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Can Oklahoma's new defense finally subdue Big 12 offenses?

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The Stoops brothers have built a frontline on defense so loaded that it might very well dominate the Big 12 and put the Sooners into the first college football playoff.

Kevin C. Cox

Mike Stoops was brought back to Oklahoma in 2012 after an underrated and effective season by Brent Venables and his Sooner defense. They had finished 7th in defensive S&P thanks to a stout defensive front that included DE Frank Alexander, DE/LB Ronnell Lewis, DE/LB Corey Nelson, LB Travis Lewis, and LB Tony Jefferson.

Their strong performance was clouded by the difference between a realistic view of what playing good, modern defense looks like and what fans, media, and even coaches still expected. The Sooners gave up gobs of yards in 2011 and saw their defense have unforgivable performances that resulted in their first home loss in years (to Tech), a loss to normally subdued rival Oklahoma State, and an unthinkable loss to Baylor that helped RG3 win the Heisman.

So analytics were ignored and Mike Stoops was brought back while Venables took the opportunity to head to Clemson and build a strong unit for which he could claim sole credit. While Venables was adjusting to the changing realities in the Big 12 by playing strong coverage players like Aaron Colvin at safety and utilizing more 3-4 odd front defenses, Mike Stoops went back to basics with a gap controlling 4-3 defense backed mostly by man coverage.

Between Stoops' over reliance on matching spread teams with dime packages that left Oklahoma vulnerable to the run game and the depletion of talent from Oklahoma's roster from lackluster recruiting, the 2012 unit slipped. They finished 15th overall in defense and 2nd in pass defense but were 58th in rushing defense and were not the dominant unit Oklahoma was hoping for.

So the Stoops brothers did some soul searching, found their souls, and sold them to the devil to help them install a 3-4 defense that would allow them to keep linebackers on the field to stop the run without losing their good pass defense.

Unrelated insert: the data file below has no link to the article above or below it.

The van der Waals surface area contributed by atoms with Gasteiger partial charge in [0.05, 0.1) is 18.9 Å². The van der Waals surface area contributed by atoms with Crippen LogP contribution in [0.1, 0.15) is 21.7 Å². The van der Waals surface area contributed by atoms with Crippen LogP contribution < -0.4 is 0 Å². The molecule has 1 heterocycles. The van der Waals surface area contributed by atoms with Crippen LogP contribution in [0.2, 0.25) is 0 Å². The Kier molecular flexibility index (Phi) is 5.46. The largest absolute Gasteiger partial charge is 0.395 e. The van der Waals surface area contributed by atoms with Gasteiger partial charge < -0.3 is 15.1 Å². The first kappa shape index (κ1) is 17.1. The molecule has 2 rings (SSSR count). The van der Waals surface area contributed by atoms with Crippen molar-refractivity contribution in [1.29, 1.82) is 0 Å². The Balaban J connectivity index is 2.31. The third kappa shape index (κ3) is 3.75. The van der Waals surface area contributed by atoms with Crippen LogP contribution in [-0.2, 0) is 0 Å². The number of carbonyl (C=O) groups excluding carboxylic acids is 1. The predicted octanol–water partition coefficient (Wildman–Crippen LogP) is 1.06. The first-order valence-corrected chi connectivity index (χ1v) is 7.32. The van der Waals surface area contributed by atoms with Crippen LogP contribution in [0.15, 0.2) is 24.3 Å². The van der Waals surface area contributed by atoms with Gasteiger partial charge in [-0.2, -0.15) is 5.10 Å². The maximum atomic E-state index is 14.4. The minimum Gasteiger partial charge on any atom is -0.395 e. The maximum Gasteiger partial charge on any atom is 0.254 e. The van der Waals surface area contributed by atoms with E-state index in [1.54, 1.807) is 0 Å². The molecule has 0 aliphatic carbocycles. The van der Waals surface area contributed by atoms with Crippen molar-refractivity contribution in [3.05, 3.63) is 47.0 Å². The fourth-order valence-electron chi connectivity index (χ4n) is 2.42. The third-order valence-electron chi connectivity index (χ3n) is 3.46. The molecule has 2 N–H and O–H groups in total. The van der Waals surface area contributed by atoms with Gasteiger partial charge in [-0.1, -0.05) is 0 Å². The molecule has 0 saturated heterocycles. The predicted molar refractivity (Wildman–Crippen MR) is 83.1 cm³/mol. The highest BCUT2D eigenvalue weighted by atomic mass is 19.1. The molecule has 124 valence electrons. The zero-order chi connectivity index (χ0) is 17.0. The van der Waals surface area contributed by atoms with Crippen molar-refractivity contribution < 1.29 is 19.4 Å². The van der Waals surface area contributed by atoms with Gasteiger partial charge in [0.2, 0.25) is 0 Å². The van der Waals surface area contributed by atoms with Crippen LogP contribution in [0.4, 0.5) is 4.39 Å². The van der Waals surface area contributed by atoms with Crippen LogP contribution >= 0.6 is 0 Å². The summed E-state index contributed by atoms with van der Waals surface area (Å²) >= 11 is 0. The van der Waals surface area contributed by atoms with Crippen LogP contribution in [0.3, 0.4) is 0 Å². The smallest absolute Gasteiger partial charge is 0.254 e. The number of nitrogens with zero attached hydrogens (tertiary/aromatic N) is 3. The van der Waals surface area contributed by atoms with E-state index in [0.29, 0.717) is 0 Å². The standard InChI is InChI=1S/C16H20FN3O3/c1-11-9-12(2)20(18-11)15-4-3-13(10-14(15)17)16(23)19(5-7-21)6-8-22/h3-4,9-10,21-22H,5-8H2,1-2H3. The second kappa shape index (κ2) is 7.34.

This yielded a defense that only ranked 33rd overall and still struggled against the run, but one that began to find it's footing while raising up a new generation of Sooner defenders that may at last be ready to play the kind of football that has keyed Oklahoman dominance over the Big 12 in the past. The Sooners now have a firm identity they are ready to pit against a league known for lethal offense and where every team is returning a quarterback who has logged significant snaps as a starter.

While Mike Stoops is known for building around the abilities of his defensive backs and developing great safeties, the defensive front Oklahoma has assembled to run their 3-4 might very well be the best in the nation.

Oklahoma's 3-4

While Saban had some input on the development of this defense, the Sooner base front actually reminds a bit of Stanford or Oregon's defensive fronts.

Ou_3-4_base_medium

The defensive ends play a 4i technique, lined up across the inside eye of the offensive tackles, while the nose tackle is in a classic 0-technique, simply matched against the center.

In 2013, Oklahoma would play Eric Striker as their "Jack" linebacker, who would align to the boundary while they played a nickelback at the "Sam" outside linebacker spot. The inside linebackers would usually play across the guards depending on the coverage call.

As a general rule, the defensive ends are looking to fill the B gaps between the guards and tackles although they will take the C gap outside of the tackle depending on situation. The nose is 2-gapping the center and filling the playside gap either with his own body or that of the center if he can't work his way there.

While the DL have flexible rules for responding to blocks, as a general rule they are looking to spill the ball outside, the outside linebackers are containing it between them, and the inside linebackers are keying the backs and flowing to the ball hopefully unencumbered.

The problem for Oklahoma playing this front in 2013 was that they were too small and inexperienced up front to properly execute it.